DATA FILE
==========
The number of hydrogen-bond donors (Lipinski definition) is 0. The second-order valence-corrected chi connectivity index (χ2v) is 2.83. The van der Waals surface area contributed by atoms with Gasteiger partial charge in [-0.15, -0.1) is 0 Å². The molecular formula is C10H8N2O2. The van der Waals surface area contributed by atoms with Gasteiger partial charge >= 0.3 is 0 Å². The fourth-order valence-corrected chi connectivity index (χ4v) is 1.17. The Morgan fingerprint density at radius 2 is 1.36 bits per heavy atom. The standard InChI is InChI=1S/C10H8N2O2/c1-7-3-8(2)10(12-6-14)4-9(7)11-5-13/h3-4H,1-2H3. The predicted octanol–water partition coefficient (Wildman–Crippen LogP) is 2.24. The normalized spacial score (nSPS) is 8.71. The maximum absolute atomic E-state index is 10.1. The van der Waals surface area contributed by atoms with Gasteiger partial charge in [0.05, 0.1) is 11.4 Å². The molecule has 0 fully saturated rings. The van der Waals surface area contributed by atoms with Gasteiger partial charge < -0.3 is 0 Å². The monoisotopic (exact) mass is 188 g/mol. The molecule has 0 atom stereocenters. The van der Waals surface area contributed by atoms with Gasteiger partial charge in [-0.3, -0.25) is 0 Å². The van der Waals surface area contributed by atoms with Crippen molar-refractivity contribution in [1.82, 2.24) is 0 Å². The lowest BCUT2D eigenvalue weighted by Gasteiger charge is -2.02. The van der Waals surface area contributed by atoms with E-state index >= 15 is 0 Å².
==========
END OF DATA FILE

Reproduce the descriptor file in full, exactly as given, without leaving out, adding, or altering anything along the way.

The number of hydrogen-bond donors (Lipinski definition) is 0. The second-order valence-corrected chi connectivity index (χ2v) is 2.83. The van der Waals surface area contributed by atoms with Gasteiger partial charge in [-0.15, -0.1) is 0 Å². The molecular formula is C10H8N2O2. The van der Waals surface area contributed by atoms with Gasteiger partial charge >= 0.3 is 0 Å². The fourth-order valence-corrected chi connectivity index (χ4v) is 1.17. The Morgan fingerprint density at radius 2 is 1.36 bits per heavy atom. The standard InChI is InChI=1S/C10H8N2O2/c1-7-3-8(2)10(12-6-14)4-9(7)11-5-13/h3-4H,1-2H3. The predicted octanol–water partition coefficient (Wildman–Crippen LogP) is 2.24. The normalized spacial score (nSPS) is 8.71. The maximum absolute atomic E-state index is 10.1. The van der Waals surface area contributed by atoms with Gasteiger partial charge in [0.05, 0.1) is 11.4 Å². The molecule has 0 fully saturated rings. The van der Waals surface area contributed by atoms with Gasteiger partial charge < -0.3 is 0 Å². The monoisotopic (exact) mass is 188 g/mol. The molecule has 0 atom stereocenters. The van der Waals surface area contributed by atoms with Gasteiger partial charge in [-0.3, -0.25) is 0 Å². The van der Waals surface area contributed by atoms with Crippen molar-refractivity contribution in [1.82, 2.24) is 0 Å². The lowest BCUT2D eigenvalue weighted by Gasteiger charge is -2.02. The van der Waals surface area contributed by atoms with E-state index >= 15 is 0 Å².